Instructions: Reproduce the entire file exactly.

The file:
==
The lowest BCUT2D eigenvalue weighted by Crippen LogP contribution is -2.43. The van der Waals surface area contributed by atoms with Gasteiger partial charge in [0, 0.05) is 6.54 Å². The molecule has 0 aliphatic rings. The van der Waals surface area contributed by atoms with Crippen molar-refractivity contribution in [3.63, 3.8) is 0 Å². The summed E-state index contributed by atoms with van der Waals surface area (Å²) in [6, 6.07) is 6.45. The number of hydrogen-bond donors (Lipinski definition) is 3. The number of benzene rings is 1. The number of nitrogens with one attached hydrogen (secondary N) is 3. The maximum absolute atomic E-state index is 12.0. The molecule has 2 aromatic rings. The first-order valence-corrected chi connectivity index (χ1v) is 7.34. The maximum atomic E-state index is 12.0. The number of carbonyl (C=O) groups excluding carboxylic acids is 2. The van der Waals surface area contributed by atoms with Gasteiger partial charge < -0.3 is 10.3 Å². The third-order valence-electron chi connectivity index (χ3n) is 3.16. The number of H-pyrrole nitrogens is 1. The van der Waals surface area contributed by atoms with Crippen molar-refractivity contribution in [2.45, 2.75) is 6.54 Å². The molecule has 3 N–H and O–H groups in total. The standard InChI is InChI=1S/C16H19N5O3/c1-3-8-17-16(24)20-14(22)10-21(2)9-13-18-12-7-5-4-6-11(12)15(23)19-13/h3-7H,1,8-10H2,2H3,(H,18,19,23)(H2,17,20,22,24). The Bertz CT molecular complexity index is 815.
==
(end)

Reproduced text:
The lowest BCUT2D eigenvalue weighted by Crippen LogP contribution is -2.43. The van der Waals surface area contributed by atoms with Gasteiger partial charge in [0, 0.05) is 6.54 Å². The molecule has 0 aliphatic rings. The van der Waals surface area contributed by atoms with Crippen molar-refractivity contribution in [3.63, 3.8) is 0 Å². The summed E-state index contributed by atoms with van der Waals surface area (Å²) in [6, 6.07) is 6.45. The number of hydrogen-bond donors (Lipinski definition) is 3. The number of benzene rings is 1. The number of nitrogens with one attached hydrogen (secondary N) is 3. The maximum absolute atomic E-state index is 12.0. The molecule has 2 aromatic rings. The first-order valence-corrected chi connectivity index (χ1v) is 7.34. The maximum atomic E-state index is 12.0. The number of carbonyl (C=O) groups excluding carboxylic acids is 2. The van der Waals surface area contributed by atoms with Gasteiger partial charge < -0.3 is 10.3 Å². The third-order valence-electron chi connectivity index (χ3n) is 3.16. The number of H-pyrrole nitrogens is 1. The van der Waals surface area contributed by atoms with Crippen molar-refractivity contribution in [2.45, 2.75) is 6.54 Å². The molecule has 3 N–H and O–H groups in total. The standard InChI is InChI=1S/C16H19N5O3/c1-3-8-17-16(24)20-14(22)10-21(2)9-13-18-12-7-5-4-6-11(12)15(23)19-13/h3-7H,1,8-10H2,2H3,(H,18,19,23)(H2,17,20,22,24). The Bertz CT molecular complexity index is 815.